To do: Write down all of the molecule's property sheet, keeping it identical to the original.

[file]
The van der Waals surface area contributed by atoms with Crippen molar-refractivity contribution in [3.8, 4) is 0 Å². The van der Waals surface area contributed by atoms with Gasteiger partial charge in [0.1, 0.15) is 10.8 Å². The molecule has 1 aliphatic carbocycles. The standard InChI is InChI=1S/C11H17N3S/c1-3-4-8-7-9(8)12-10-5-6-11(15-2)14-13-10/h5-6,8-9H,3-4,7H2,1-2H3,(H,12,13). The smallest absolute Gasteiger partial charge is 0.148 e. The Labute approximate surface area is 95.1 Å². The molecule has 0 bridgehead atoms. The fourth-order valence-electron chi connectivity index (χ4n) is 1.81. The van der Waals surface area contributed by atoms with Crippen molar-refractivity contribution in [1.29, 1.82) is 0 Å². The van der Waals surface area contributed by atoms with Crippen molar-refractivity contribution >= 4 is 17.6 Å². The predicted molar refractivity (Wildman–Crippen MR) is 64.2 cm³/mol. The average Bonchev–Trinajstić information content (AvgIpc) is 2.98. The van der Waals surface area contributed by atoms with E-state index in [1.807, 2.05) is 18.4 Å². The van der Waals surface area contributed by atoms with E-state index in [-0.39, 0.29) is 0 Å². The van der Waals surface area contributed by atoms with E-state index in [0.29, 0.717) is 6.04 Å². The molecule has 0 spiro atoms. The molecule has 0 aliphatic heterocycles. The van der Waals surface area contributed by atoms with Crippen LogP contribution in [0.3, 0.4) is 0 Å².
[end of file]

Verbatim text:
The van der Waals surface area contributed by atoms with Crippen molar-refractivity contribution in [3.8, 4) is 0 Å². The van der Waals surface area contributed by atoms with Gasteiger partial charge in [0.1, 0.15) is 10.8 Å². The molecule has 1 aliphatic carbocycles. The standard InChI is InChI=1S/C11H17N3S/c1-3-4-8-7-9(8)12-10-5-6-11(15-2)14-13-10/h5-6,8-9H,3-4,7H2,1-2H3,(H,12,13). The smallest absolute Gasteiger partial charge is 0.148 e. The Labute approximate surface area is 95.1 Å². The molecule has 0 bridgehead atoms. The fourth-order valence-electron chi connectivity index (χ4n) is 1.81. The van der Waals surface area contributed by atoms with Crippen molar-refractivity contribution in [1.29, 1.82) is 0 Å². The van der Waals surface area contributed by atoms with Crippen molar-refractivity contribution >= 4 is 17.6 Å². The predicted molar refractivity (Wildman–Crippen MR) is 64.2 cm³/mol. The average Bonchev–Trinajstić information content (AvgIpc) is 2.98. The van der Waals surface area contributed by atoms with E-state index in [1.807, 2.05) is 18.4 Å². The van der Waals surface area contributed by atoms with E-state index in [-0.39, 0.29) is 0 Å². The van der Waals surface area contributed by atoms with E-state index in [0.29, 0.717) is 6.04 Å². The molecule has 0 spiro atoms. The molecule has 0 aliphatic heterocycles. The van der Waals surface area contributed by atoms with Crippen LogP contribution in [0.3, 0.4) is 0 Å².